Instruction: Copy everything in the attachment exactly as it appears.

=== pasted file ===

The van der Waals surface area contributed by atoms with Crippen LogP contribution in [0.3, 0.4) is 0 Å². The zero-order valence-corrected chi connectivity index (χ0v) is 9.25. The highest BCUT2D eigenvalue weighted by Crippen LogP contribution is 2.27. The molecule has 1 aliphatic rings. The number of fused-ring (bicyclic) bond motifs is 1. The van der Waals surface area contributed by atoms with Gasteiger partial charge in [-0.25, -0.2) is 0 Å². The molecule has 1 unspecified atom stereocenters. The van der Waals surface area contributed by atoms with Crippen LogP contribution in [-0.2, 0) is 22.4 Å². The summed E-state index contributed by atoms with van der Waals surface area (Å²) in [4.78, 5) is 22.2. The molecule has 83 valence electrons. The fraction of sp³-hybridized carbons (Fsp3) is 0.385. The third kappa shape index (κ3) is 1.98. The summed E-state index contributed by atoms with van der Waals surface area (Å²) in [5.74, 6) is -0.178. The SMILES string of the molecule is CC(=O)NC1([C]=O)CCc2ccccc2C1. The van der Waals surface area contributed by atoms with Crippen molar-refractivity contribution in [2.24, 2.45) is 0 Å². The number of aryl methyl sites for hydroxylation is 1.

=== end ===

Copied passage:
The van der Waals surface area contributed by atoms with Crippen LogP contribution in [0.3, 0.4) is 0 Å². The zero-order valence-corrected chi connectivity index (χ0v) is 9.25. The highest BCUT2D eigenvalue weighted by Crippen LogP contribution is 2.27. The molecule has 1 aliphatic rings. The number of fused-ring (bicyclic) bond motifs is 1. The van der Waals surface area contributed by atoms with Gasteiger partial charge in [-0.25, -0.2) is 0 Å². The molecule has 1 unspecified atom stereocenters. The van der Waals surface area contributed by atoms with Crippen LogP contribution in [-0.2, 0) is 22.4 Å². The summed E-state index contributed by atoms with van der Waals surface area (Å²) in [4.78, 5) is 22.2. The molecule has 83 valence electrons. The fraction of sp³-hybridized carbons (Fsp3) is 0.385. The third kappa shape index (κ3) is 1.98. The summed E-state index contributed by atoms with van der Waals surface area (Å²) in [5.74, 6) is -0.178. The SMILES string of the molecule is CC(=O)NC1([C]=O)CCc2ccccc2C1. The van der Waals surface area contributed by atoms with Crippen molar-refractivity contribution in [2.24, 2.45) is 0 Å². The number of aryl methyl sites for hydroxylation is 1.